Individual Participant Data (IPD) Meta-analysis of prediction modelling studies
Speaker: Thomas Debray

Clinical prediction models are an important asset in contemporary decision making. These models typically estimate the risk or probability that a certain condition or disease is present (diagnostic models) or will occur in the future (prognostic models) by combining information from multiple variables (predictors) from an individual, e.g. predictors from patient history, physical examination or medical testing (including e.g. imaging, electrophysiology and biomarker tests). Prediction models may, for instance, be used to inform the referral of patients for further testing, to plan lifestyle or therapeutic decisions or to risk-stratify participants in therapeutic clinical trials. Unfortunately, the vast majority of clinical prediction models are developed from small datasets, leading to so-called particularistic prediction models that poorly discriminate between individuals from new populations, settings or time periods and systematically over- or underestimate their risk. As a result, most prediction models require extensive validation and adaptation, and should not simply be implemented in daily practice or in clinical guidelines. To evaluate and improve the generalizability of developed prediction models, it has been recommended to use data from different studies, populations, settings and time periods. This strategy is now increasingly implemented by conducting large scale multi-center studies or by combining randomized and observational (registry) study data with different patient in- and exclusion criteria.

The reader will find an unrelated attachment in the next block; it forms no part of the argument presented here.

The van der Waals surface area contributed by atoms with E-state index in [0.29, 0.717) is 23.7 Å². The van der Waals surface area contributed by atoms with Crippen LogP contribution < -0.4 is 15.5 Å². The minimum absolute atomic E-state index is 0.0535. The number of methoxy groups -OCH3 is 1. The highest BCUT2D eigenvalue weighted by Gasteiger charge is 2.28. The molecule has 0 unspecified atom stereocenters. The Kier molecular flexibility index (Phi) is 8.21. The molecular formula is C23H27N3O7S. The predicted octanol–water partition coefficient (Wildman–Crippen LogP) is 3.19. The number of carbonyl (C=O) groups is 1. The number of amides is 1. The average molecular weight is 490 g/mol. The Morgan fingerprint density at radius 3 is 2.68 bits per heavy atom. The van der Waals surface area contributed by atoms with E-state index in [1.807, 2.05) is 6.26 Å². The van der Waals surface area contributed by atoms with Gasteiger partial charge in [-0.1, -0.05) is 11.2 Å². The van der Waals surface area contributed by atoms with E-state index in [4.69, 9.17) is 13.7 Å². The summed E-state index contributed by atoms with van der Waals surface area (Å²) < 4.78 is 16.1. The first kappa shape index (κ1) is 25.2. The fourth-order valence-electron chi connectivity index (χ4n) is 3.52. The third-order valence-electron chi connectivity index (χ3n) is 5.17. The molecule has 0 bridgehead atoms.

In this seminar, I will describe statistical methods that make use of multiple Individual Participant Data sets to develop, validate and/or update prediction models. Furthermore, I will illustrate their implementation and potential advantages using several examples, and highlight important issues for which further research is warranted.

image event
  • DATE
    07 Mar 2016
  • TIME
    04:00 am to 05:00 am
    Institut f�r Genetische Epidemiologie, Goettingen, Germany
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